These lessons need tips!
The content here is all over the place. I've seen past, future, and subjunctive tenses being used and we've not learned these topics yet. I've only been able to identify the reasons behind the (seemingly random) differences thanks to the discussions/ external resources.
I don't think you can learn this rote very effectively as it is. It would really help to have some direction as per the earlier lessons.
The point of Duolingo, I thought, was that it gives you new information in little pieces that are easy to digest if you've gone through the previous lessons. This was not the case for this set of lessons.
I think it would be better if the present tense was all there was here, with other forms coming up later, for example.
I agree 100% with robsteranium and several other people (especially Pearlpollojam) who have commented on the random and unplanned nature of many of the more recent lessons. New tenses are introduced and mixed with older ones, no introduction is given, and users are left to pull ideas together magically. I am a specialist in curriculum and instruction (PhD in that field from a major American university) and am appalled at how little effective pedagogy is found in Duo Lingo. I am learning quite a bit, but the frustration level that has to be overcome is beyond measure. I communicated this opinion to the program manager several weeks ago, but have heard nothing back. Perhaps people who are similarly frustrated should begin contacting the Duo Lingo staff "en masse" in order to emphasize the need for these matters to be fixed. The idea behind Duo Lingo is great, but the delivery is seriously (fatally?) flawed.
while i agree that duolingo cannot be used to learn a language on its own, this topic introduces aspects that have never been seen before without any prior warning or any explanation of what the tests are about. Some explanation of the imperfect might be useful before tackling these lessons
I have experienced this a little myself, especially words that seem to just pop up that are not in my vocabulary. so I do the peek but I don't want to have to do that. But it hasn't had so much of an effect on me because I have a friend that is German and I send all my questions to her. So almost every time I have an issue it is solved pretty quick. But not everyone has the resource I have so... yeah, this would be nice.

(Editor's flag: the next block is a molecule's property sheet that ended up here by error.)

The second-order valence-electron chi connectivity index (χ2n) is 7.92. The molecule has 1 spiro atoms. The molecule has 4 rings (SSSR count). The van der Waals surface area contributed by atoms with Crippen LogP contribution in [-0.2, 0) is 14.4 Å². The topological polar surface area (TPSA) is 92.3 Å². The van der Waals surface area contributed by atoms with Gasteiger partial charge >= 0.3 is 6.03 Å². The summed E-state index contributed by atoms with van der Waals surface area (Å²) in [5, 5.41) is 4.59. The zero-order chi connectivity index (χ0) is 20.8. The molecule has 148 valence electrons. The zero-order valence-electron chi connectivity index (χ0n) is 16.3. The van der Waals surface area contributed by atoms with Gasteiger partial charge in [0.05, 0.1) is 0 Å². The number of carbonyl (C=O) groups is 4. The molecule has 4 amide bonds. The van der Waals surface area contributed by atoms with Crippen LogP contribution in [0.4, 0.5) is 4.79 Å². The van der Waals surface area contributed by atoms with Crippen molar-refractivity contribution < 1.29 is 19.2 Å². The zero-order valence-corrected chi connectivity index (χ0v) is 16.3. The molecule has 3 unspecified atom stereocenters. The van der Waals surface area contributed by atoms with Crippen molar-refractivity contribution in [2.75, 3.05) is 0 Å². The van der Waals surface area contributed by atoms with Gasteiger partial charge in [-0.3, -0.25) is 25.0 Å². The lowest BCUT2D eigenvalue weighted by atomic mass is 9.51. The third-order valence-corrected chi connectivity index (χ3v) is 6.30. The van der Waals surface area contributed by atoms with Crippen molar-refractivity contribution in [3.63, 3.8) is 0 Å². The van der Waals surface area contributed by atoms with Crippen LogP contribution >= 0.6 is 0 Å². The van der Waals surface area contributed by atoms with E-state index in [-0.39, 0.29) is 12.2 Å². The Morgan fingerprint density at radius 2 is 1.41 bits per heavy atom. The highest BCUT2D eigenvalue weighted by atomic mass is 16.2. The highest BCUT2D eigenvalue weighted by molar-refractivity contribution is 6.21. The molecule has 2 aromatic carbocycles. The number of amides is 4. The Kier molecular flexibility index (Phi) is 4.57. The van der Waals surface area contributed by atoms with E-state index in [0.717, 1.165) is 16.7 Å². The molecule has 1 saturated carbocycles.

As far as i can say, i am able to learn on Duolingo because i hade 18 months of previuos experience in a Goethe Institut, otherwise it would be for me nearly impossible to learn any German. The Duolingo system requires some former expierence or outside help. Even with all the big former experience i have it's not an easy system.
I started German in Duo with zero prior experience (the only bit of German I know before hand was Guten Morgen, because some of my friends shouted over and over the classroom to everyone else's annoyance when they started learning German several years ago back when I was in high school); while it's certainly not easy, it isn't that difficult really. I do use other online resources, but the majority and most important component of my learning is with Duo. I find the course very well paced, every time I thought I have mastered one road block Duo introduced me to a new aspect of the language that made me feel helpless all over again, which is awesome as that means the course is neither too difficult nor too easy.
The best way to learn with Duolingo is to combine it with other resources. Personally, I'm not really keen on seeing the limited time that Duo staffs had to be spent on writing grammar tips when there are often many other free websites that explained grammar much better than they could.